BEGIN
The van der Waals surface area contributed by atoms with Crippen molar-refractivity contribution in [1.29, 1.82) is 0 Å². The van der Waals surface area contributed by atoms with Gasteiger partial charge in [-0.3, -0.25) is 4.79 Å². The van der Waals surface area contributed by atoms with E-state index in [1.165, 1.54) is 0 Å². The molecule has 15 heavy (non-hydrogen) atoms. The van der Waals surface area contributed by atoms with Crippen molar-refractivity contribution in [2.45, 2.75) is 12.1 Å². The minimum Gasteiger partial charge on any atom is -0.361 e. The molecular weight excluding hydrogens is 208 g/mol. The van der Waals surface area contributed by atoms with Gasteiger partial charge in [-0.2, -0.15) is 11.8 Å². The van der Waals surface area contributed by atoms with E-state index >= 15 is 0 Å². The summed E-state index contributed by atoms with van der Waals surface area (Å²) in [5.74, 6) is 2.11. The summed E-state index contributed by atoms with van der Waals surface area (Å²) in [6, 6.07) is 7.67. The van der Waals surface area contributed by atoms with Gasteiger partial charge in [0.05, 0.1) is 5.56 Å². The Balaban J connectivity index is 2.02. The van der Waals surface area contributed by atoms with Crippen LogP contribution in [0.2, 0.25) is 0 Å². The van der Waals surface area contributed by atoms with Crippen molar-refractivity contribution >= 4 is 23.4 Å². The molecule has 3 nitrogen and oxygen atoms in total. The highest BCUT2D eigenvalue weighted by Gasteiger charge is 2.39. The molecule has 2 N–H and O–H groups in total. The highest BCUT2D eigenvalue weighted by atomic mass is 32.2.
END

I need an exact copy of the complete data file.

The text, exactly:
The van der Waals surface area contributed by atoms with Crippen molar-refractivity contribution in [1.29, 1.82) is 0 Å². The van der Waals surface area contributed by atoms with Gasteiger partial charge in [-0.3, -0.25) is 4.79 Å². The van der Waals surface area contributed by atoms with E-state index in [1.165, 1.54) is 0 Å². The molecule has 15 heavy (non-hydrogen) atoms. The van der Waals surface area contributed by atoms with Crippen molar-refractivity contribution in [2.45, 2.75) is 12.1 Å². The minimum Gasteiger partial charge on any atom is -0.361 e. The molecular weight excluding hydrogens is 208 g/mol. The van der Waals surface area contributed by atoms with Gasteiger partial charge in [-0.2, -0.15) is 11.8 Å². The van der Waals surface area contributed by atoms with E-state index >= 15 is 0 Å². The summed E-state index contributed by atoms with van der Waals surface area (Å²) in [5.74, 6) is 2.11. The summed E-state index contributed by atoms with van der Waals surface area (Å²) in [6, 6.07) is 7.67. The van der Waals surface area contributed by atoms with Gasteiger partial charge in [0.05, 0.1) is 5.56 Å². The Balaban J connectivity index is 2.02. The van der Waals surface area contributed by atoms with Crippen LogP contribution in [0.2, 0.25) is 0 Å². The van der Waals surface area contributed by atoms with Crippen molar-refractivity contribution >= 4 is 23.4 Å². The molecule has 3 nitrogen and oxygen atoms in total. The highest BCUT2D eigenvalue weighted by Gasteiger charge is 2.39. The molecule has 2 N–H and O–H groups in total. The highest BCUT2D eigenvalue weighted by atomic mass is 32.2.